This week’s launch of version 18 of our software features the Encrypted Traffic Collection, our first collection of a series of detections and data enrichments created by the Corelight research team. This collection focuses on SSH, SSL/TLS certificates, and insights into encrypted network sessions.
The first package focuses on SSH inferences. With a few clicks the following features can be enabled on the Corelight sensor to provide network traffic analysis (NTA) inferences on live SSH traffic. SSH can be used in many different ways including transferring files, executing a single command, or providing an interactive terminal. Certain features trigger a notice or alert to enable a rapid response. Additionally, for data enrichment, each category will notate the specific types of usage seen for each SSH connection. These will be included in a newly created field in the SSH log called inferences.
Alert on a client authentication bypass attempt – This approach may be useful for identifying some types of zero-day exploits: This can occur when a client exploits a server or when a client and server switch to a protocol other than SSH once encryption begins.
Detect SSH scanning – Detect scanning or discovery of SSH servers from internal or external hosts: A client exchanged began negotiations or requested version strings or capabilities with a server but then disconnected.
Identify port-forwarding (tunneling) and client file transfers(uploads and downloads) – This can highlight illicit data transfers or tunneling around corporate security policies: A port-forwarding session where the client tunneled traffic over the SSH connection or a file transfer occurred during the session where the client sent a sequence of bytes to the server or vice versa.
Identify keystrokes – While not necessarily malicious, after whitelisting known administrators this could be used to flag interactive adversary behavior: Flag an interactive session where the client sent keystrokes to the server. Also includes a client typed command counting field which provides an approximate command_count field in the SSH log and could highlight anomalous behavior (running many commands or few commands but persisting over a long duration).
Client Bruteforcing – Detect attempts at unauthorized access or internal service discovery: A client was seen attempting to authenticate more than some configured threshold or a client was seen attempting to authenticate more than some configured threshold and then successfully authenticated.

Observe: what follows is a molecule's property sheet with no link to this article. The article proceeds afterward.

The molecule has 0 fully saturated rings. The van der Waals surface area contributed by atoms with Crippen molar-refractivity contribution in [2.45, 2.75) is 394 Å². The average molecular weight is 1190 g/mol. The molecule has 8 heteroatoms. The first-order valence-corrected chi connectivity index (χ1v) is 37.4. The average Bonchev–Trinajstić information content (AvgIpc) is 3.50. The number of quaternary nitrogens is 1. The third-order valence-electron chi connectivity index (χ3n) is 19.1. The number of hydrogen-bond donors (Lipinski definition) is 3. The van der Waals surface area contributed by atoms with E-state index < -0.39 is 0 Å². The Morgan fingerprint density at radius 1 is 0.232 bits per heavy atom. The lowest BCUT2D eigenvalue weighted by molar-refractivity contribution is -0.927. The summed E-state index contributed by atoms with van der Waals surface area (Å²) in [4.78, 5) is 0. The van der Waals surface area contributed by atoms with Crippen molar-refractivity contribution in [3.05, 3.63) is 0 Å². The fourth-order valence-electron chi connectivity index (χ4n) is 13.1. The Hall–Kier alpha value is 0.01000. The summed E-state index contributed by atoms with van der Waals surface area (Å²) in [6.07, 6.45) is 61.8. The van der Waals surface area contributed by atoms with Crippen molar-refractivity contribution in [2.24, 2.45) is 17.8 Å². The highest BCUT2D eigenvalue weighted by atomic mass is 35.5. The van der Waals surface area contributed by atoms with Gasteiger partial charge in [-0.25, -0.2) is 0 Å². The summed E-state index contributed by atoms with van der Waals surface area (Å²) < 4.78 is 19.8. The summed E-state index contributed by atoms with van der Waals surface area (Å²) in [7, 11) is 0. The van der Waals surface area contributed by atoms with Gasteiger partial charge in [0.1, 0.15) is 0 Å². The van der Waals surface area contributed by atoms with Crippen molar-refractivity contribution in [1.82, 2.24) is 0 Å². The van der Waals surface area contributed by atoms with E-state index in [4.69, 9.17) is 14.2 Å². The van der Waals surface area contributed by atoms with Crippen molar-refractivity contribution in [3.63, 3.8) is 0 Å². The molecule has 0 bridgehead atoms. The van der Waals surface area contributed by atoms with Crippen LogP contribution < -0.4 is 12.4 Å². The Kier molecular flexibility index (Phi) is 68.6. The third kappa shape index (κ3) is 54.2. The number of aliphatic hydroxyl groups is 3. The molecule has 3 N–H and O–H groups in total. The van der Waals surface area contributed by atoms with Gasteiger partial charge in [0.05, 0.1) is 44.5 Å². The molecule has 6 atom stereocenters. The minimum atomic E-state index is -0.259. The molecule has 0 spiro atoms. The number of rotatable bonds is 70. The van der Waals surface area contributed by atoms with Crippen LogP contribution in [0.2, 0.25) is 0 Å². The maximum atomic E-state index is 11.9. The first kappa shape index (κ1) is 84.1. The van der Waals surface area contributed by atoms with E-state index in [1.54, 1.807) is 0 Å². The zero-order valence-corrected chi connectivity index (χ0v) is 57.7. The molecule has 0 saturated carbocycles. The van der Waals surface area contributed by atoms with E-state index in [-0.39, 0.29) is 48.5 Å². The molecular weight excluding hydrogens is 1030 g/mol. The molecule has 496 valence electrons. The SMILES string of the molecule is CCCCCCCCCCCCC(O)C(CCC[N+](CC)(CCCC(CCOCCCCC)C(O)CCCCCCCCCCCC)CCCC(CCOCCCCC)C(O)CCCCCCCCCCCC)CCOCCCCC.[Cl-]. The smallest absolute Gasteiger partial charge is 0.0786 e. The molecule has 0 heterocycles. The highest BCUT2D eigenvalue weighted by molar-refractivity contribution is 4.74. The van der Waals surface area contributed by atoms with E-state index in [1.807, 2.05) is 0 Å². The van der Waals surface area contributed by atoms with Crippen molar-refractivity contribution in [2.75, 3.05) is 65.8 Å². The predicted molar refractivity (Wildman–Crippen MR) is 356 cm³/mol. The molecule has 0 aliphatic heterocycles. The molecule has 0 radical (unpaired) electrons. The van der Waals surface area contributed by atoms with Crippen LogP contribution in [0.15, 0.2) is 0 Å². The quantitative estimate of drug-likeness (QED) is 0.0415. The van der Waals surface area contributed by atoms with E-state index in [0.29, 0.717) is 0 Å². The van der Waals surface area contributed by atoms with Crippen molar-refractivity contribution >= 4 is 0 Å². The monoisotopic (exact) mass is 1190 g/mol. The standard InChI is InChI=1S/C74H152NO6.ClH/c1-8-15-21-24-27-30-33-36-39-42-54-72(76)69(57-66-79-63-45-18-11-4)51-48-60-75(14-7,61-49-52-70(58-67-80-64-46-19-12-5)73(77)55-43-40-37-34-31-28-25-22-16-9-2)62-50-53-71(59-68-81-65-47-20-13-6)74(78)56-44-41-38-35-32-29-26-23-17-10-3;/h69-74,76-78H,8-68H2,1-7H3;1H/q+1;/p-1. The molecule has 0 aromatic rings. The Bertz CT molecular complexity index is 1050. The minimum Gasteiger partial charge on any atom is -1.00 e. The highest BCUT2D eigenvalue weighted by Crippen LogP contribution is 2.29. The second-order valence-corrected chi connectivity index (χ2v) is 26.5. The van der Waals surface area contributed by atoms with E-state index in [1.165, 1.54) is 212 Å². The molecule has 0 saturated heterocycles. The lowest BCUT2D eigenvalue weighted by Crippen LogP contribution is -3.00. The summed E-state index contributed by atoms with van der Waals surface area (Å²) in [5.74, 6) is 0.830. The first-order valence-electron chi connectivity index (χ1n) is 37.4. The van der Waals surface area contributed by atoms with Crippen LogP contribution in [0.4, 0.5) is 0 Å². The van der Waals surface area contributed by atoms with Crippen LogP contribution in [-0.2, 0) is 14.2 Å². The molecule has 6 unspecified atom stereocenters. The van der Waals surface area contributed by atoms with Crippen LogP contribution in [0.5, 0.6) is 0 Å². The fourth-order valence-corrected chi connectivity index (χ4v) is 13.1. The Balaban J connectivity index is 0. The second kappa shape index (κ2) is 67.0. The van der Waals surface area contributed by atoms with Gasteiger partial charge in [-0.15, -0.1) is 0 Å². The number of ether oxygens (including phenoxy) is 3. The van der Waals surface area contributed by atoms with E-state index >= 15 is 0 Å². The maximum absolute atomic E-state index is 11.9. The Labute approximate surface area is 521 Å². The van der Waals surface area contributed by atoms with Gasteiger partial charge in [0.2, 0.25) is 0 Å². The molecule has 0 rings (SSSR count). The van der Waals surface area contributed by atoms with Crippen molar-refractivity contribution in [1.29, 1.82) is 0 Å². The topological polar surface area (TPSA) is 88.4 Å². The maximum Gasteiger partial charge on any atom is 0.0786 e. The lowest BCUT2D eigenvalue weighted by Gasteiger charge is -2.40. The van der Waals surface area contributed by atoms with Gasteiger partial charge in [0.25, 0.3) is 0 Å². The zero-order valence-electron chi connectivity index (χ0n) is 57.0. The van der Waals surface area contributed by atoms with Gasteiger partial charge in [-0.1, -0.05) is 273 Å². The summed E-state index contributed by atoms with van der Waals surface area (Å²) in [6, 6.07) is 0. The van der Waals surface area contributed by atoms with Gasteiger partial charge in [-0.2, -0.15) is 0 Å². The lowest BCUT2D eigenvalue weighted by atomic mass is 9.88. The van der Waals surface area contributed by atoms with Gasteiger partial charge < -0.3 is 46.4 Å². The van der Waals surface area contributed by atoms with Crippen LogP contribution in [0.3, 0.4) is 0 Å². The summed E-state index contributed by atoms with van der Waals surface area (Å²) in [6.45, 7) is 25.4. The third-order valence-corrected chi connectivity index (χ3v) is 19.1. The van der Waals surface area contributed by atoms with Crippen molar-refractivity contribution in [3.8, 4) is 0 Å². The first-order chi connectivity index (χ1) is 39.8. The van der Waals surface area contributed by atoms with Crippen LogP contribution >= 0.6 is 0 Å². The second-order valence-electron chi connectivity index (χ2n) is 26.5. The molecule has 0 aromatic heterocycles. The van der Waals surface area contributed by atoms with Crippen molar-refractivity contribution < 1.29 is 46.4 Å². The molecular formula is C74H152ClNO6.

Another package included in the Encrypted Traffic Collection helps to monitor and alert on SSL/TLS certificate policies including:
Identifying the use of self-signed TLS certificates – Monitor the network for self-signed certificates which (after whitelisting benign internal services) could indicate the presence of services with default configurations or even malicious applications and services.
Identifying the use of newly issued and soon to expire TLS certificates – Find certificates which have just been created (might indicate a new service or an unexpected change to a service) and monitor certificates which are approaching expiration or are expired, which can help streamline operations and keep critical applications secure.
Identifying the use of vulnerable TLS settings – Alert on outdated cipher suites, identify weak keys, and maintain visibility into the distribution of TLS versions being used across your network to quickly track and remediate potentially vulnerable services.
Tunable configuration options
What may be worth an analyst’s attention at one site may be normal behavior at another. This is one of the core tenets of Zeek’s policy neutral event system. By exposing tunable knobs to customers you get to decide what is worth turning on or being notified about. Both the SSH and TLS packages provide options for controlling notices, disabling specific features, and tuning away noise from false positives.
While our plans are subject to change, in the following software release (v19) we plan to fill out this Encrypted Traffic Collection with additional packages and features including generalized interactive session detection and more. We look forward to sharing even more of the great work from Corelight Labs in the future.